BEST Products’ Tilt Showroom in Eudowood Plaza in Towson, Maryland, c. 1970. Image via Need Supply Co.
In architecture, the 20th century in America was the era of the suburban tract house, the anonymous office tower, the strip mall, and the big box store. Crank ‘em out, rake it in. Though today we’re moving back to city centers in droves, the big-box typology in particular remains as powerful as ever—even in the age of Amazon, one-stop discount shopping flanked by ample parking remains among the most fortuitous retail innovations of all time. From the explosive growth of companies like K-Mart in the 1960s, it didn’t take long before the US—and later most every industrialized country—was covered with them. By the 1970s, though, it had become abundantly clear that these non-places were a scourge on the urban landscape and an affront to intangibles like beauty, urban vibrancy, and quality of life.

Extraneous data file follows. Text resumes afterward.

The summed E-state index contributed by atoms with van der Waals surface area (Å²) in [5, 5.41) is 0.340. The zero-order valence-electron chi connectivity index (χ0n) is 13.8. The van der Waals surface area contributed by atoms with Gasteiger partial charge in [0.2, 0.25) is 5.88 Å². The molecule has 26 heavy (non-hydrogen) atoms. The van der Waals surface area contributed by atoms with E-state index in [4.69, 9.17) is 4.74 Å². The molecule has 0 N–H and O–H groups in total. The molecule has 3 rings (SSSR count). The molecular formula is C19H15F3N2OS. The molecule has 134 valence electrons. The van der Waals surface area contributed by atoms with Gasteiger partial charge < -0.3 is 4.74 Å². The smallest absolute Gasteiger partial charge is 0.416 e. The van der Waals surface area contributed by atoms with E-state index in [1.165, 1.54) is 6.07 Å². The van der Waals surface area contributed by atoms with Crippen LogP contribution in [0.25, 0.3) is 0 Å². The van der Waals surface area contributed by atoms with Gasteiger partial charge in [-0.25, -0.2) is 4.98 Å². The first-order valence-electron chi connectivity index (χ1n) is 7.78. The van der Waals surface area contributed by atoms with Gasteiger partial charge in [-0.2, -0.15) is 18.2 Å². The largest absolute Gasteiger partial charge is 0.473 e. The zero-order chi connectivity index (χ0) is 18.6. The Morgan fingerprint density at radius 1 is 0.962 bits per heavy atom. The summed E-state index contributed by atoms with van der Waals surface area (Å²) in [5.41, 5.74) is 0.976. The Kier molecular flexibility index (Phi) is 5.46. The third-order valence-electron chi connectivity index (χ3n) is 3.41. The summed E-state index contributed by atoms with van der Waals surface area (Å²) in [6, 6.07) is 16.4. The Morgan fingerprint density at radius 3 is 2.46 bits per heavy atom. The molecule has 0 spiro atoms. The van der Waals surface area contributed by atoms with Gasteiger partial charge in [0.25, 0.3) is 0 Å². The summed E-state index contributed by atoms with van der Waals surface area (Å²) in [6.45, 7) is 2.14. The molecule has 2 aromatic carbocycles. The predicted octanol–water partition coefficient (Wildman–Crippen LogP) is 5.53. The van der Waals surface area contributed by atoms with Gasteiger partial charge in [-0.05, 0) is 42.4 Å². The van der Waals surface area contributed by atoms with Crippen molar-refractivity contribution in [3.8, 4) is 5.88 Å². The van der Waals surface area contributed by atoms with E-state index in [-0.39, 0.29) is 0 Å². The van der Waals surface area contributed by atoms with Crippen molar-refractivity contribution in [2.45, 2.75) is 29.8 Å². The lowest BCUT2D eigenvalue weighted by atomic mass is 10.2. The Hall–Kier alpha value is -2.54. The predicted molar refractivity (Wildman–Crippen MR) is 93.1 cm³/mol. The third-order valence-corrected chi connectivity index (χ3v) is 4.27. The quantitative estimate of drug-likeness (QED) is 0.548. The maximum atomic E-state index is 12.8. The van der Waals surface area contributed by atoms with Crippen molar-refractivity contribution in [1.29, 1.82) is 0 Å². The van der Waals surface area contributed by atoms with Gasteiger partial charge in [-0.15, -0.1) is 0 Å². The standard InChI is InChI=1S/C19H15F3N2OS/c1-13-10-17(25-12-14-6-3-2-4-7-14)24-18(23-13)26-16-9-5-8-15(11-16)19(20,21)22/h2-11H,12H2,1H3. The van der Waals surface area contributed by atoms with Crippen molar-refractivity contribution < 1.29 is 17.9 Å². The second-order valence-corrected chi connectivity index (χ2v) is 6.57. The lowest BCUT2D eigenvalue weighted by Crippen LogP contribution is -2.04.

Charles “Teenie” Harris, Protesters, including Rev. Bill Powell, James McCoy, Mal Goode, Byrd Brown, possibly Jim Scott, and Rev. LeRoy Patrick with signs reading: “Job opportunities for us too,” “We just want our God-given rights,” and “The soundness of our cause should prick your conscience,” outside Civic Arena, Lower Hill District, October 1961. Carnegie Museum of Art, Heinz Family Fund.